I’ve started to get a system for producing the watercolor paintings for the children’s book, “For I Am Yours” by author Pauline Hawkins. I have all the drawings for the 17 illustrations ready. As I start to finish up a painting that I am working on, I will use my light table and transfer a few more drawings to my watercolor paper. I work on Arches, 140 lb. cold press, watercolor paper. After I have transferred the drawing to the watercolor paper, I stretch my paper onto gator foam boards. You can see my Youtube video about the process at this link: How to Stretch Watercolor Paper and Transfer a Drawing.
Creating A Value Sketch For A Watercolor
In the image above, I have transferred the drawing, stretched my paper, and begun the painting. I also scanned my drawings and made small copies of them to create a value sketch (seen at the top of this image). These value sketches will help remind me where my light is coming from for the watercolor illustrations. I am working with minimal photo resources and making up most of the scene. So, I have to chose the direction of my light source and taking the time to create the value studies is important to help get the light and the composition right.
Adding Layers To A Watercolor
I started these two pages by painting the first layers of color on sections of the painting. At this stage, I am working with the lightest value of the color in each of the shapes. In a few areas of the illustration at the right, I have started to add some shading. I use water on the edges of these shadows to soften them into the lighter area because the light on the subject is indirect light from a window or room light.
The second image shows the baby taking the blanket outside with her. I started this painting by wetting the grass background and then applying color. I wanted there to be a variety of greens in the grass. After the grass dried, I added the leaves of the tree branches by spritzing some water in that area and then painting random leaf shapes over and around the water drops. Some areas will have soft edges due to the water. Then I added the first layers on the sandbox, blanket, her skin and pants.
Now that I have a basic idea of how the colors and composition are working, I can begin to add more layers. The next steps show this process.
Focusing On One Illustration
After I have the beginning stages on both of the illustrations, I usually get interested in one of them and start working on it solely. In this case, The baby pulling the blanket outside, caught my attention. I knew what colors I wanted to use in this illustration. I used a paint called Tiger’s Eye Genuine for the sandbox because it is very granular and would automatically give me the look of sand. I mixed it with some ultramarine blue in a few places for the shadows. I believe the leaves on the tree were done with mixes of Sap Green and Ultramarine blue, some Green Apatite Genuine, or some Serpentine Green.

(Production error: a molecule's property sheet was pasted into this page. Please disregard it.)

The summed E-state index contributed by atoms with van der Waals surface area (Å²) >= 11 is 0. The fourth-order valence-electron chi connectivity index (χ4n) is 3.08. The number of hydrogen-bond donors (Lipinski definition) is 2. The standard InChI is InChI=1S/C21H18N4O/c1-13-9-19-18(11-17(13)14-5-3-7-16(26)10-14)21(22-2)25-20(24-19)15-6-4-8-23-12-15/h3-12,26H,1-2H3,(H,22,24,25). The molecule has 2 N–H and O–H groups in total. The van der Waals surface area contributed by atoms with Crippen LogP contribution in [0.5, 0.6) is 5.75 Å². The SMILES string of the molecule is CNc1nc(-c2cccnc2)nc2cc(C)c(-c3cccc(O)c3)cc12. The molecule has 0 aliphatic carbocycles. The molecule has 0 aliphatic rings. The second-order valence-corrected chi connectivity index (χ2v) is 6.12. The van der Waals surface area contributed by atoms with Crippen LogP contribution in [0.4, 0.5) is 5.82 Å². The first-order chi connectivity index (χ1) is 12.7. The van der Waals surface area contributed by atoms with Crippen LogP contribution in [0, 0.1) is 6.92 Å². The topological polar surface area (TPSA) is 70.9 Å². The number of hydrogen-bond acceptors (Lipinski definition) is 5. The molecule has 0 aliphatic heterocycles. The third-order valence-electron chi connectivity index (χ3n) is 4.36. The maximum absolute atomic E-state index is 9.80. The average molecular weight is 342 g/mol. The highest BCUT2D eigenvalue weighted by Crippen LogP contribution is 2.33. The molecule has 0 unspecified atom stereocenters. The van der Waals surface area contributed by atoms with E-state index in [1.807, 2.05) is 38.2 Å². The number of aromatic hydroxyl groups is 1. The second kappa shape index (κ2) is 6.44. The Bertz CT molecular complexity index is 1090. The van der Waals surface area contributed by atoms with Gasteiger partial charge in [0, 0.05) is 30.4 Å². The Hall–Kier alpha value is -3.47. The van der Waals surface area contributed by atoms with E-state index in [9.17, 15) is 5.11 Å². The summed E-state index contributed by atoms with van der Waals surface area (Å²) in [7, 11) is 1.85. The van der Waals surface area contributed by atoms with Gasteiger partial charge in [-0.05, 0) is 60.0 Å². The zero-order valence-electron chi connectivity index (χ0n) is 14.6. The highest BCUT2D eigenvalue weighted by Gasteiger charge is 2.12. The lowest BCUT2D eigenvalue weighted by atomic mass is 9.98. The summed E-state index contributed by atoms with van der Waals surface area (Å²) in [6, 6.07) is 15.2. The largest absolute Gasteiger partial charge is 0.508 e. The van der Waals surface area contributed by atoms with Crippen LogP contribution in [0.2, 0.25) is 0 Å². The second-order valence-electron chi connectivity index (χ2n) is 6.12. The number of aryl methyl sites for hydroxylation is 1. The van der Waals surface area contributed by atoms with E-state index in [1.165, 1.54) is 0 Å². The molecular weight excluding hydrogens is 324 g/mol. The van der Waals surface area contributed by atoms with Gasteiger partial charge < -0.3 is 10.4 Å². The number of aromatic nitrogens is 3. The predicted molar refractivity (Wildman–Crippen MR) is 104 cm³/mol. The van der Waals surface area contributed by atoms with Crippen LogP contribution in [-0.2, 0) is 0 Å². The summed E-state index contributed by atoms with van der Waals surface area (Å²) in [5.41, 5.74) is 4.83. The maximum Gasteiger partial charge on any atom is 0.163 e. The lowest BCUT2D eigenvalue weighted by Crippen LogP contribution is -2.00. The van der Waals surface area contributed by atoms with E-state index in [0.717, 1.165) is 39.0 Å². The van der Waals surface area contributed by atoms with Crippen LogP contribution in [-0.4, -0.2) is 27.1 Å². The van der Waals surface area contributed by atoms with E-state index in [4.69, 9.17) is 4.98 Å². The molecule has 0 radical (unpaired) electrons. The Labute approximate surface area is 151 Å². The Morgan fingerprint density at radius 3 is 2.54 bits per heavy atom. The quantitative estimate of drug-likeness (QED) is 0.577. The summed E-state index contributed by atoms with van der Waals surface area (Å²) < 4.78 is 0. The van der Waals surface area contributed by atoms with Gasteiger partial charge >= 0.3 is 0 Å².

I added the shadows last over the top of the other colors. Whenever I create shadows in watercolor, I lay them over the base color, like the grass, the stepping stones, or the blanket. I want the base color to effect the look of the shadow. I also don’t want my shadows too dark or they can look like black holes. In this case I used Ultramarine Blue and Pyrrol Scarlet (a warm red) to create a neutral or muted purple shadow color.
Deciding on a Color
When I went back to the first painting, where the baby is reaching out for the blanket, I had a hard time deciding what color I wanted mom’s clothes to be. I could have done a small color study beforehand or in this case I used some clear acetate that works with wet media like watercolor to get an idea of my colors. In the image at the right, I have laid the acetate over the painting and then painted with my watercolor right on top of the acetate to get an idea of the color I might use. (Sorry about the bright highlights. Those are my desk lights reflecting in the acetate.) I chose to go with the gray tones in mom’s outfit because there were a lot of bright colors in the rest of the scene. I felt there needed to be some neutral colors to counter balance the bright colors.
Finishing the Illustrations
I kept adding layers to both illustrations. When I didn’t know where to go with one or I was waiting for the paint to dry, I would work on the other one. I added more glazes to both to deepen the colors. I used the same color or a mix to add depth. I also added some more shadows to the outside scene and used a little Indigo on the inside scene to shadow the corners. Shading the corners helps keep the viewers eye focused on the center of the illustration.
These were now complete enough to move onto the next illustrations. I will often leave the recently completed paintings on my board for a few days to make sure I don’t see anything else that needs adjusting. I will be continuing to blog about this process if you would like to follow along.